"Anyone can be angry, that is easy. But to be angry with the right person, to the right degree, at the right time, for the right reason, and in the right way, this is not easy." (Aristotle, Nicomachean Ethics)
What did you do the last time you were angry?
Did you withdraw into a cold, stony silence and fantasize revenge? Or did you become insulting and verbally abusive? Slam a door? Throw a glass? Hurt someone physically?
Or did you just move to tears and hopelessness?
The price we pay for out of control anger is steep. We destroy love and friendship, scar our children, turn off important business contacts, generate physical symptoms and undermine our own sense of well-being.
So what to do?
For starters, we need to make a distinction between angry behavior and the actual physical experience of anger—something that is not destructive but an important emotion that supplies critical data we all need to make intelligent decisions. The off-putting behaviors that we mistakenly label "anger" are not anger but our attempts to contain or avoid it. Anger as pure feeling is nothing more ( and nothing less) than a particular pathway of physical sensations in the body. Outbursts or giving someone the silent treatment are NOT the feeling of anger but the “acting out” of anger.
If anger is so useful then why do so many of us have negative reactions to it?
If you're hysterical, it's historicalWhile we may not like to admit it, our families of origin have had an enormous impact on us—for better or worse – and it’s all about conditioning. Whatever comes out of the Chevy factory, looks and drives like a Chevy; whatever comes out of the Honda factory, looks and drives like a Honda; and whatever comes out of the Smith Family looks and acts like a "Smith" — meaning a person who's been taught to handle his/her feelings in a certain way.
In your family, maybe only Dad was allowed to be angry. So when you were angry you got uncomfortable, anxious and tried hard to be nice. In other words, you pushed away your anger—a reflexive fear-based response designed to avoid Dad's wrath. This defense – compliant avoidance – is a sad but practical strategy when you’re little.
Such responses are repeated through childhood until they become entrenched. We become phobic of our intense feelings the way some people are phobic about spiders or elevators. As emotion phobics we continue to avoid, hide and cover up our anger as though we’re still dependent children. At one point, these defenses were adaptive, but now as we push the feelings down, they pop back up with a vengeance—like a beach ball under water—in some unpredictable ways. What was originally anger has now morphed into a depression, anxiety, psychosomatic illness or a variety of self-defeating behaviors. And, because we never process the underlying rage, nothing gets resolved. We’re left on an emotional treadmill, treating others and ourselves as if we’re all characters out of our pasts. Whenever we do that, we can’t help but repeat the past.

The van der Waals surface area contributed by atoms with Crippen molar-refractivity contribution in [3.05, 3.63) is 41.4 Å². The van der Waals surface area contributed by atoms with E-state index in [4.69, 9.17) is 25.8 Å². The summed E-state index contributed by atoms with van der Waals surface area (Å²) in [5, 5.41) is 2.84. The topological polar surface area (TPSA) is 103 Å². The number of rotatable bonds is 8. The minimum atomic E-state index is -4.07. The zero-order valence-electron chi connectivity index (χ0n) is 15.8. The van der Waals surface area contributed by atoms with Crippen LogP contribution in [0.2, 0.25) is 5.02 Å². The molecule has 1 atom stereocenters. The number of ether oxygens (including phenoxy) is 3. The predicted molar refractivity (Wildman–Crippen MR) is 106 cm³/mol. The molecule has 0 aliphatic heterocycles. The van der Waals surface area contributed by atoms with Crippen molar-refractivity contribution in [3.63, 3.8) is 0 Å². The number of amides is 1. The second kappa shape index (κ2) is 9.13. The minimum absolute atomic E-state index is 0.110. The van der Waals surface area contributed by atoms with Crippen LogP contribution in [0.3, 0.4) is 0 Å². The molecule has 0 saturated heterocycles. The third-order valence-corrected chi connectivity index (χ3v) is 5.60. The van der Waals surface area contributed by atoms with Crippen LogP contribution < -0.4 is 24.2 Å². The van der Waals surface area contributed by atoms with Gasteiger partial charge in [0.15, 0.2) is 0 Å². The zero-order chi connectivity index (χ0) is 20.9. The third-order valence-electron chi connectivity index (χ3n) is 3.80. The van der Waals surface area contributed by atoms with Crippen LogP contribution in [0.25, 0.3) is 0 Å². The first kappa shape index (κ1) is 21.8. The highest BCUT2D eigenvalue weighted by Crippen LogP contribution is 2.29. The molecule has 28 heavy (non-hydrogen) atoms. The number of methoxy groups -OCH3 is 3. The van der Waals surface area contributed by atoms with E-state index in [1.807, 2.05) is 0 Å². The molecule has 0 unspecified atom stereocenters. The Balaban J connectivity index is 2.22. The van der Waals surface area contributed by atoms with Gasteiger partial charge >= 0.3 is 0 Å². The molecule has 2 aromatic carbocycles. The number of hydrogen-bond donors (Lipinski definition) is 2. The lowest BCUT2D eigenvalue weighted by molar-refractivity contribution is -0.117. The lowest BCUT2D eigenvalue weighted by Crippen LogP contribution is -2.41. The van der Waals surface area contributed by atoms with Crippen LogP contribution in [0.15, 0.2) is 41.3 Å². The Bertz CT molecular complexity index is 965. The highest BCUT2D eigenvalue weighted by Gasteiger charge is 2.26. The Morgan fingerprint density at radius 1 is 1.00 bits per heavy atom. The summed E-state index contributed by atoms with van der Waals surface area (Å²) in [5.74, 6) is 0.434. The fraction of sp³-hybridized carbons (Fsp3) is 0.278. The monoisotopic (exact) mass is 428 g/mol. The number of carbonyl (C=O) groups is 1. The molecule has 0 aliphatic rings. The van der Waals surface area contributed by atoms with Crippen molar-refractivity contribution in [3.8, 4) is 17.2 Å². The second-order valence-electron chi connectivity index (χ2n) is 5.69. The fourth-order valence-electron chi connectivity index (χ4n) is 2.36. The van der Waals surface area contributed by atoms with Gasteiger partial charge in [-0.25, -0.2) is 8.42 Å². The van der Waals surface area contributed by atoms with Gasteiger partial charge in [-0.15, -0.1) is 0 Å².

Why can’t we break free?
The Importance of Experiencing Emotion
Actually, you can break free and make your anger and other emotions work for you. Anger should not be your captor but your liberator. It can give you clarity and motivation to protect yourself. But—unlike popular prescriptions of slapping band-aids on your overblown reactions—a thorough-going, emotion-oriented therapy painstakingly focuses on the actual physical experience of anger in your body right in the session. Pivotal current and past life events are explored from an experiential—rather than an intellectual—perspective. You are encouraged to focus on bodily sensation connected with feeling rather than just thinking about it and presenting a narrative.
You may be wondering: "Even if I do experience anger, sadness, pain and guilt in my sessions, what good will it do? The past is the past. My boss, my family, my friends will continue to do all the same things that annoy me!"
Yes, of course they will! Other people are not going to change but once you really let yourself connect with your core emotions, process them on a deep level by letting them flow through your body, options open up, angles you’ve never considered enter your mind, new strengths begin to emerge. We get guidance from our feelings. Our emotions are an internal compass that help make us more rational decision-makers.
Does emotion-oriented therapy work?
Yes it does. And surprisingly fast. An accumulation of
more than twenty years of videotaped research with clinical follow
up conducted at Harvard, Dalhousie, and McGill universities has
shown that experiencing warded-off emotion in this way – whether
it is rage, guilt or sadness – stops self-destructive behaviors
and relieves anxiety and depression.
Can you fix this by yourself?
If you could have, you would have. The reason you haven't is because there's a part of you that is afraid to revisit the old hurts and feel the old rage, pain, grief and guilt.
The price of turning away from our emotional selves is enormous. We can end up less successful, less effective, more isolated, more anxious, more depressed or even in physical pain. You don’t have to go through life stuffing your anger or erupting. If you work to get more comfortable with the bodily sensations that accompany all of your feelings – the goal of emotion-oriented therapy – you can be free of self-defeating behaviors and live the life you’ve always wanted.